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CE-18 Time to recovery of individual lupus manifestations on standard of care treatment
  1. Zahi Touma,
  2. Dafna D Gladman,
  3. Jiandong Su and
  4. Murray B Urowitz
  1. University of Toronto Lupus Clinic, Toronto Western Hospital, Toronto, Canada

Abstract

Background Musculoskeletal, dermal and renal systems are the most commonly represented systems in lupus clinical trials. Thus, it is very important to study the time to recovery in each individual system on standard of care treatment in longitudinal studies of lupus patients. The objective of this study was to compare the time to recovery in individual lupus manifestations on standard of care treatment.

Materials and methods Consecutive lupus patients with active disease (SLEDAI-2K ≥6 at first visit) who attended the Lupus Clinic between 2000 and 2012 were studied. The analysis was conducted on patients who had: 1) At least 1 of the following 3 systems active by SLEDAI-2K criteria – renal (proteinuria), musculoskeletal (arthritis) or dermal (mucosal ulcers, rash and/or alopecia) and 2) started or increased prednisone therapy. All patients had to have at least one-year follow-up.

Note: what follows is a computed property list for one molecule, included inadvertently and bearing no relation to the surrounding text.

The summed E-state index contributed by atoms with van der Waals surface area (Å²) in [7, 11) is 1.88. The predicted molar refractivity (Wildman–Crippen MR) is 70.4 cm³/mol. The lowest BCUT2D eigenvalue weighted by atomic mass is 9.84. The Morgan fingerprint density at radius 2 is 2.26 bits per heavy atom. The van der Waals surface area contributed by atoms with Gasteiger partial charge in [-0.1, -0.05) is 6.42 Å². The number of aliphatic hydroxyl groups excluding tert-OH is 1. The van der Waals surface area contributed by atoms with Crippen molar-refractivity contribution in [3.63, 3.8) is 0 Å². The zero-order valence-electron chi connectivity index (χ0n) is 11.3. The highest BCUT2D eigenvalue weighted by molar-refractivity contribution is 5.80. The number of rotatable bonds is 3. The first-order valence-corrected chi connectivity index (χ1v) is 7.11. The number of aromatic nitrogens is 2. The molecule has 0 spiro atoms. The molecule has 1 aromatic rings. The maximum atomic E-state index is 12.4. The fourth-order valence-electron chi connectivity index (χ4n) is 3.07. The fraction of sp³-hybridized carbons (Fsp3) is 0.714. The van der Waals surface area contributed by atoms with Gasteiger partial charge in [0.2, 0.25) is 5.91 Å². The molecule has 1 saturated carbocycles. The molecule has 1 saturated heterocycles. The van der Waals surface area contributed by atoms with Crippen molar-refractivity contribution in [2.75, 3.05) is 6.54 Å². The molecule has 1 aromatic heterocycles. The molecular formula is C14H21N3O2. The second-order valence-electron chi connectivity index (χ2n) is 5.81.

The analysis was focused on the group of patients who improved their disease activity which is defined as a decrease in SLEDAI-2K by ≥4. Time to recovery in each individual system among these patients was determined using the Kaplan-Meier curves.

Results 158 patients fulfilled the inclusion criteria and were further studied. Of the 158 patients and at the last visit (9–12 months), 109 (69%) patients showed overall improvement and they were further studied. In 109 patients, at first visit, musculoskeletal system was present in 48 patients, renal (proteinuria) in 42 patients and dermal in 48 patients.

Time to improvement in individual lupus manifestations (Figure 1)

-Arthritis 50% of the patients recovered by 3 months (95% CI: 3–6 months) and at 12 months, 45 out of 48 (94%) recovered. 3 patients did not recover by the last visit.

-Dermal system 50% of the patients recovered by 6 months (95% CI: 3–12 months) and at 12 months 33 out of 48 (69%) patients recovered. 15 patients did not recover at the last visit.

-Renal (proteinuria) 48% improved by 12 months (95% CI: 9–12 months). 22 patients did not recover proteinuria at the last visit.

Conclusions The time to recovery of individual lupus manifestations on standard of care therapy varies among organ systems. Arthritis was the fastest to recover followed by the mucocutaneous manifestations and then proteinuria. These facts should be taken into consideration when determining the length of clinical trials with new agents.

Abstract CE-18 Figure 1
Abstract CE-18 Figure 1

Time to recovery in individual manifestations of lupus

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